Allonzo Trier hasn’t missed a beat in his return from a steroid suspension. The sophomore is averaging better than 17 points per game and shoots more than 40 percent from downtown. He also chips in five rebounds per game and has more than doubled his assist rate (16.9%) this season. In short, Trier is becoming the all-around monster many expected him to become after a stellar freshman campaign in Tucson. He has scored at least 19 points in seven straight games and is clearly the team’s best all-around player.

Allonzo Trier is back and better than ever since his suspension. (James Snook/USA TODAY Sports)

Trier is not, however, the best future professional on the roster — that honor belongs to Finnish sensation Lauri Markkanen. After averaging 15.6 points and 7.1 rebounds per game and shooting an eye-popping 43 percent from behind the three-point arc, Markkanen is one of the hottest NBA prospects in college basketball. A college basketball unicorn, Markkanen is a legitimate seven-footer who Arizona utilizes as a matchup-wrecking gunner.

Rawle Alkins probably doesn’t belong in the same “star” category as Trier or Markkanen, but he gets a pass here. The Brooklyn native is the offensive opposite of Markkanen — a bruiser who is at his best attacking the rim with his physicality. Alkins shoot  37 percent from three-point range, so his shot is far from broken, but his time is better spent bullying weaker opponents on the blocks. He is also an excellent defender and wing rebounder.

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Arizona’s Offense Has Saved Its Season

Posted by Mike Lemaire on January 13th, 2017

When Parker Jackson-Cartwright sprained his ankle in a game against Texas Southern on November 30, Arizona head coach Sean Miller must have been worried. His team’s offense, already a concern because of the retirement of Ray Smith and the continued absence of Allonzo Trier, was about to lose its only true point guard. To that point, Jackson-Cartwright had amassed a healthy 37 assists to just 11 turnovers and it stood to reason that, with the Wildcats’ best playmaker hurt and the schedule only getting tougher, an inexperienced offense would struggle to score. Instead, Arizona lost just once in the six games Jackson-Cartwright missed (to unbeaten Gonzaga) and have yet to suffer a defeat since his return. A team that ranks 325th nationally in experience is now quietly 15-2 overall and keeping pace with Oregon and UCLA at the top of the Pac-12. Miller’s defense, of course, deserves a lot of credit. His pack line scheme is one of the stingiest in the country, but that’s true most every year — the man can teach defense. Rather, that Arizona’s offense ranks among the best 30 in the country is the story in Tucson.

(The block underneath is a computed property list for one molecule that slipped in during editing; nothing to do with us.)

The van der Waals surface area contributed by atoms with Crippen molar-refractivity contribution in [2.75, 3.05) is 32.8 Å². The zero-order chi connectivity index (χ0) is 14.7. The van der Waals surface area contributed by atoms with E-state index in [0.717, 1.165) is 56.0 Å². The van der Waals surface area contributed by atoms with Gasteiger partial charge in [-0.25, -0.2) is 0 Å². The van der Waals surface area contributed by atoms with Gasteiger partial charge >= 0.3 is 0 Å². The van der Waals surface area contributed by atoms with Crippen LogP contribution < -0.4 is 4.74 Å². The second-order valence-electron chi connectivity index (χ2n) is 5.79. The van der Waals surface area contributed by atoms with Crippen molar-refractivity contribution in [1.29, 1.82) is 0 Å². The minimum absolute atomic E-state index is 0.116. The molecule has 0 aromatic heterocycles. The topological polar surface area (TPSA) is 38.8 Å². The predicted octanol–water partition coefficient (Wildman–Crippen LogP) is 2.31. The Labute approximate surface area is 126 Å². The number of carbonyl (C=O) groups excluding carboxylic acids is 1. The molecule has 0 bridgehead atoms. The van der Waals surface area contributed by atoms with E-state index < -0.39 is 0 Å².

Parker Jackson-Cartwright’s ankle injury spelled doom for Arizona, but the ‘Cats never really missed a beat. (Tucson.com)

Arizona’s rotation effectively has one above-average three-point shooter and one above-average passer. It ranks 278th in adjusted tempo and 330th in its share of three-pointers taken within the offense. Yet the Wildcats average roughly 1.14 points per possession to this point (1.11 PPP in conference play), and if Trier can return at nearly 100 percent, they look like the third horse in what appeared to be a two-way battle for conference supremacy. It should be noted that Arizona’s offense has been more mediocre against top 100 opponents, but there are three key reasons why the team has been able to stay afloat offensively. Read the rest of this entry »

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Pac-12 Freshman Ladder: Early December Edition

Posted by Mike Lemaire on December 7th, 2016

I don’t know how long Scott Howard-Cooper has been writing his Rookie Ladder column for NBA.com but it has long been one of the more underrated features in basketball writing. There is nothing complex about its structure as a traditional weekly power ranking of NBA rookies. Yet basketball fans are always drawn to the new, which is why the Rookie Ladder column exists. The appeal of rookie coverage is true in college basketball as well. You don’t see the Pac-12 handing out a “Second-Year Player of the Year” award, do you? The season is now old enough that sample sizes are starting to become meaningful. Also, I am nothing if not a ruthless (but self-aware) copycat. So here is our best imitation of Cooper’s excellent feature – the inaugural Pac-12 Freshman Ladder.

Lonzo Ball (USA Today Images)

Lonzo Ball Leads the Pac-12 Freshman Ladder (USA Today Images)

  1. Lonzo Ball, UCLA. In our top-secret algorithm that determines these rankings, winning matters, if only a little. UCLA is undefeated and that is why Ball edges past Markelle Fultz on this list for now. Bolstered by a surprising ability to knock down threes (43.5% 3FG), Ball has been one of the most efficient offensive players in college basketball (67.5% eFG) while also affecting every possession without having to score. He has turned the ball over 12 times in the last three games, but the Bruins are so lethal offensively with the freshman running the show that UCLA will live with those mistakes.
  2. Markelle Fultz, Washington. Fultz is playing a different role at Washington than Ball is at UCLA but his playmaking skills are just as advanced. Fultz’s assist rate (37.0%) and turnover rate (17.6%) compare favorably with Ball and his shot-making responsibilities and usage rate mean that he is scoring more as well. His defensive numbers (4.1% block rate and 3.4% steal rate) are also superior to his southern California counterpart. One could reasonably argue that if Fultz were running point in Westwood and the Bruins were still undefeated, he would be the clear alpha dog on this list. Read the rest of this entry »